MSBuild: Groking Item Lists, Flattening, Transforms and Batching

One of the more important aspects of MSBuild that you need to grok is how item lists can be manipulated.  An item list typically corresponds to all the files you add to a project in Visual Studio via "Add New Item…" or "Add Existing Item…".  Therefore an item list might look something like this:

  <Compile Include="foo.cs;bar.cs;baz.cs"/>
  <Reference Include="System.Web.dll"/>


An item list can be flattened into a single string.  Keep in mind that an item list is internally stored as an array (ITaskItem[]).  Flattening can happen implicitly by using an item list in a context that expects a string e.g. <Exec Command="csc.exe @(Compile) /r:@(Reference)"/>.  MSBuild flattens item lists into a string using a semi-colon as the default separator.  For instance the task <Message Text="@(Compile)"/> results in this output:


Note: that this essentially converts from type ITaskItem[] to a string.  Of course the default separator can be changed using (@Compile, ‘ ‘).  In this case, the separator has been changed to a single space.  You can specify any string as the separator.  The act of changing the default separator causes an "explicit" flatten to happen.  That is, if you were to use this form where ITaskItem[] is expected e.g. <Csc Sources="@(Files, ‘ ‘)"/> then the Sources parameter (type ITaskItem[]) will get an item list that is flattened to a single string whose items are space separated.  Typically you do *not* want to provide a flattened item list where ITaskItem[] is expected i.e. almost any task parameter that expects an item list.


You can create a new (unnamed) item list by transforming the contents of an existing item list.  This eliminates the need for redundant item lists that vary only by certain attributes like file extension. The syntax for a transform is @(Compile->’%(filename).exe’) which results in the following operation:

unnamedItemList[0] = foo.exe
unnamedItemList[1] = bar.exe
unnamedItemList[2] = baz.exe

You can also change the separator at the same time that you perform a transform e.g. @(Compile->’%(filename).exe’, ‘ ‘) but this also does an explicit flatten of the item list into a single string.  Remember: changing the default separator always flattens the item list to a string.


Finally you can cause MSBuild to operate on item lists in batches (or buckets) by specifying a direct metadata reference in a Target or Task attribute.  This will cause MSBuild to separate all the items in the specified item list into buckets corresponding to each unique combination of the specified metadata.  MSBuild will then loop over the Target or Task once for each bucket passing in the subset of items in the item list that correspond to that bucket i.e. those that match the specified metadata.  This feature is commonly used to "loop" tasks i.e. get MSBuild to perform the task once for each item in the item list e.g. by referencing the identity metadata.  It can also be used for filtering tasks by using metadata in a comparison inside a Task’s Condition attribute.  As an example, consider the following item list:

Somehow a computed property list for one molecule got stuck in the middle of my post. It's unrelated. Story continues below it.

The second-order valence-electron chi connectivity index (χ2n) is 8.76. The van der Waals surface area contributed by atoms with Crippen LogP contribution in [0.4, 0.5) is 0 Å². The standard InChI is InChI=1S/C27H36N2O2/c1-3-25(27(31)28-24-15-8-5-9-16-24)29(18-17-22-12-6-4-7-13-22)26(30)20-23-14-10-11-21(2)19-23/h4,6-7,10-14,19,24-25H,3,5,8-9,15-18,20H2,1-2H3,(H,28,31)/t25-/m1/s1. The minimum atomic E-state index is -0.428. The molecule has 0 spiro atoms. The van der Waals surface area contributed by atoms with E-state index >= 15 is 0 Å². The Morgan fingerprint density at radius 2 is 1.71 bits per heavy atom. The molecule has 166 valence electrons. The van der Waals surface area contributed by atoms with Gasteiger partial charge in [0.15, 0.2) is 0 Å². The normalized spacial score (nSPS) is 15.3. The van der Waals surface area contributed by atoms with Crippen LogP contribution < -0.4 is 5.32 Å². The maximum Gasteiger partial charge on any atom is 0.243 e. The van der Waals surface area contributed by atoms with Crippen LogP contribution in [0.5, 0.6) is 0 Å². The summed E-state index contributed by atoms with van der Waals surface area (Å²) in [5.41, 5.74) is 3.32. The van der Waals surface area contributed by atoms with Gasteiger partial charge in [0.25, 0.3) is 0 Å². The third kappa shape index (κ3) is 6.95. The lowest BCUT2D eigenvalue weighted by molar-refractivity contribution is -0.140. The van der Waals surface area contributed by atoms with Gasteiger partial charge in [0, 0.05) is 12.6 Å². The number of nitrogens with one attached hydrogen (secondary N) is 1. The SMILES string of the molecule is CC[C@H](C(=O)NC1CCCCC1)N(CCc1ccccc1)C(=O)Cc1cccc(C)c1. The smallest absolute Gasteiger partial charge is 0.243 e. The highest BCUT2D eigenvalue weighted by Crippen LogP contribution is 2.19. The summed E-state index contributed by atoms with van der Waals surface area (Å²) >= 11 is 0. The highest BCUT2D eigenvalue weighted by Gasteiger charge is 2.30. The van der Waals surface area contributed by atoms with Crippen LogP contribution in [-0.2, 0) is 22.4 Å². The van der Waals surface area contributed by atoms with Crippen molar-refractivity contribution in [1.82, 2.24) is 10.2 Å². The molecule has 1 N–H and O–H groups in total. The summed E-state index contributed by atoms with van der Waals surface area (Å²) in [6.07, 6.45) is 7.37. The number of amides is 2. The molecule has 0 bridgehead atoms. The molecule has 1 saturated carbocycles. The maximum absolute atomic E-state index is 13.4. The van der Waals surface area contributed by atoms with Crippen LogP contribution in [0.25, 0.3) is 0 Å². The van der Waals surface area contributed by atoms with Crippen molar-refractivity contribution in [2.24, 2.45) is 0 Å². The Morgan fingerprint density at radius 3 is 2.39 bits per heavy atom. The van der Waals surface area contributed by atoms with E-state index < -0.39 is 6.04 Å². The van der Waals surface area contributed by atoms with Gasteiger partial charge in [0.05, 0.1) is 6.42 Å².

<Resource Include="foo.resx;bar.resx;baz.resx">
  <Resource Include=";;">
  <Resource Include=";;">

Consider the buckets that get created by the following task:

<Copy SourceFiles="@(Resource)" DestinationFolder="%(Resource.Culture)" />

MSBuild will analyze the inputs to this task and note that DestinationFolder directly references metadata, in this case the Culture metadata.  This will cause MSBuild to bucketize the Resource item list into three buckets:

Metadata    Bucket contents
[en]        foo.resx    bar.resx    baz.resx

MSBuild will then execute the <Copy …/> task once for each bucket passing in the items in that specific bucket.  In this scenario the copy task would effectively execute like so:

copy from: foo.resx    bar.resx    baz.resx     to: en
copy from:  to: de
copy from:  to: fr

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